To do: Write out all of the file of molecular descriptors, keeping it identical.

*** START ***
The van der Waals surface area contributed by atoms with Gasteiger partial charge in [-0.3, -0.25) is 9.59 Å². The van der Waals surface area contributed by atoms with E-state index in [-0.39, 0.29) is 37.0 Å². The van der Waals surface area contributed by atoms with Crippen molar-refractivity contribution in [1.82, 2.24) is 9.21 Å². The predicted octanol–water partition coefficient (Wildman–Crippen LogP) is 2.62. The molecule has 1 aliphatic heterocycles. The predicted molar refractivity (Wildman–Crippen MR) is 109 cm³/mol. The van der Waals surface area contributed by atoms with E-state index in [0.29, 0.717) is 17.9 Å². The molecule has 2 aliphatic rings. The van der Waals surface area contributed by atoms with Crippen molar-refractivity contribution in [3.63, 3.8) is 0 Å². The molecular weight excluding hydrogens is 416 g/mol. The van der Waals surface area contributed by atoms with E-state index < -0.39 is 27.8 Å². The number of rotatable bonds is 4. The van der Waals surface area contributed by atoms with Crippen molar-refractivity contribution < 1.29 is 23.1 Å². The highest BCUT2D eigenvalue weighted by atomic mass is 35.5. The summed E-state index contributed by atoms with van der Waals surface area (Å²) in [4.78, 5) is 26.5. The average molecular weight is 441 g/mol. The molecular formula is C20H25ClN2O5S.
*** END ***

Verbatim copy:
The van der Waals surface area contributed by atoms with Gasteiger partial charge in [-0.3, -0.25) is 9.59 Å². The van der Waals surface area contributed by atoms with E-state index in [-0.39, 0.29) is 37.0 Å². The van der Waals surface area contributed by atoms with Crippen molar-refractivity contribution in [1.82, 2.24) is 9.21 Å². The predicted octanol–water partition coefficient (Wildman–Crippen LogP) is 2.62. The molecule has 1 aliphatic heterocycles. The predicted molar refractivity (Wildman–Crippen MR) is 109 cm³/mol. The van der Waals surface area contributed by atoms with E-state index in [0.29, 0.717) is 17.9 Å². The molecule has 2 aliphatic rings. The van der Waals surface area contributed by atoms with Crippen molar-refractivity contribution in [3.63, 3.8) is 0 Å². The molecular weight excluding hydrogens is 416 g/mol. The van der Waals surface area contributed by atoms with E-state index < -0.39 is 27.8 Å². The number of rotatable bonds is 4. The van der Waals surface area contributed by atoms with Crippen molar-refractivity contribution < 1.29 is 23.1 Å². The highest BCUT2D eigenvalue weighted by atomic mass is 35.5. The summed E-state index contributed by atoms with van der Waals surface area (Å²) in [4.78, 5) is 26.5. The average molecular weight is 441 g/mol. The molecular formula is C20H25ClN2O5S.